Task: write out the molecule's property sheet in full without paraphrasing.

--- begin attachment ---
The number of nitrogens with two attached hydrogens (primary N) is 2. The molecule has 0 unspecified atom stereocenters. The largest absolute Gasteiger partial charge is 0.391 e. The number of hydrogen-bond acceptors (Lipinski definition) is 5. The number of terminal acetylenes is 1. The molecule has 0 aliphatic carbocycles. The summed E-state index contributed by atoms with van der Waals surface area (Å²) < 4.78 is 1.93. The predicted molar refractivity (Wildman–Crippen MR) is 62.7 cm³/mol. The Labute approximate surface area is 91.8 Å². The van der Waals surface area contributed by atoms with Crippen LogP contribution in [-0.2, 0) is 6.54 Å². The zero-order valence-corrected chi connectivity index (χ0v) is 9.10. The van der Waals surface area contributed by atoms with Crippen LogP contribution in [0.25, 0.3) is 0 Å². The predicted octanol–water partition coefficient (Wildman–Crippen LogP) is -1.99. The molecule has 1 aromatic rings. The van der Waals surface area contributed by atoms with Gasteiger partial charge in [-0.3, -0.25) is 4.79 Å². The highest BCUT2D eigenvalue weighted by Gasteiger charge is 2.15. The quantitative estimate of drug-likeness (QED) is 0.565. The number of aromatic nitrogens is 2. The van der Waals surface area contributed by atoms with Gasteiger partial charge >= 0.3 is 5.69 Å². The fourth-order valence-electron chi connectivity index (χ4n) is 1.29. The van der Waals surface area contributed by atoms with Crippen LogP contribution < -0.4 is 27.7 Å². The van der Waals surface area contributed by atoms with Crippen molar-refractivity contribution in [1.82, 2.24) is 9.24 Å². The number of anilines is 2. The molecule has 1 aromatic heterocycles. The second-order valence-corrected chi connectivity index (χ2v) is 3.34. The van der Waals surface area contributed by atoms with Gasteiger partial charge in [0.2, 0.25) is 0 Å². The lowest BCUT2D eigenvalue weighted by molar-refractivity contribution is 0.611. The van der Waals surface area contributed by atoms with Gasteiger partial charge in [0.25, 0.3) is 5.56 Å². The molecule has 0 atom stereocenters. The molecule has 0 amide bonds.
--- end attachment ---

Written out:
The number of nitrogens with two attached hydrogens (primary N) is 2. The molecule has 0 unspecified atom stereocenters. The largest absolute Gasteiger partial charge is 0.391 e. The number of hydrogen-bond acceptors (Lipinski definition) is 5. The number of terminal acetylenes is 1. The molecule has 0 aliphatic carbocycles. The summed E-state index contributed by atoms with van der Waals surface area (Å²) < 4.78 is 1.93. The predicted molar refractivity (Wildman–Crippen MR) is 62.7 cm³/mol. The Labute approximate surface area is 91.8 Å². The van der Waals surface area contributed by atoms with Crippen LogP contribution in [-0.2, 0) is 6.54 Å². The zero-order valence-corrected chi connectivity index (χ0v) is 9.10. The van der Waals surface area contributed by atoms with Crippen LogP contribution in [0.25, 0.3) is 0 Å². The predicted octanol–water partition coefficient (Wildman–Crippen LogP) is -1.99. The molecule has 1 aromatic rings. The van der Waals surface area contributed by atoms with Gasteiger partial charge in [-0.3, -0.25) is 4.79 Å². The highest BCUT2D eigenvalue weighted by Gasteiger charge is 2.15. The quantitative estimate of drug-likeness (QED) is 0.565. The number of aromatic nitrogens is 2. The van der Waals surface area contributed by atoms with Gasteiger partial charge >= 0.3 is 5.69 Å². The fourth-order valence-electron chi connectivity index (χ4n) is 1.29. The van der Waals surface area contributed by atoms with Crippen LogP contribution < -0.4 is 27.7 Å². The van der Waals surface area contributed by atoms with Crippen molar-refractivity contribution in [1.82, 2.24) is 9.24 Å². The number of anilines is 2. The molecule has 1 aromatic heterocycles. The second-order valence-corrected chi connectivity index (χ2v) is 3.34. The van der Waals surface area contributed by atoms with Gasteiger partial charge in [0.2, 0.25) is 0 Å². The lowest BCUT2D eigenvalue weighted by molar-refractivity contribution is 0.611. The van der Waals surface area contributed by atoms with Gasteiger partial charge in [0.25, 0.3) is 5.56 Å². The molecule has 0 atom stereocenters. The molecule has 0 amide bonds.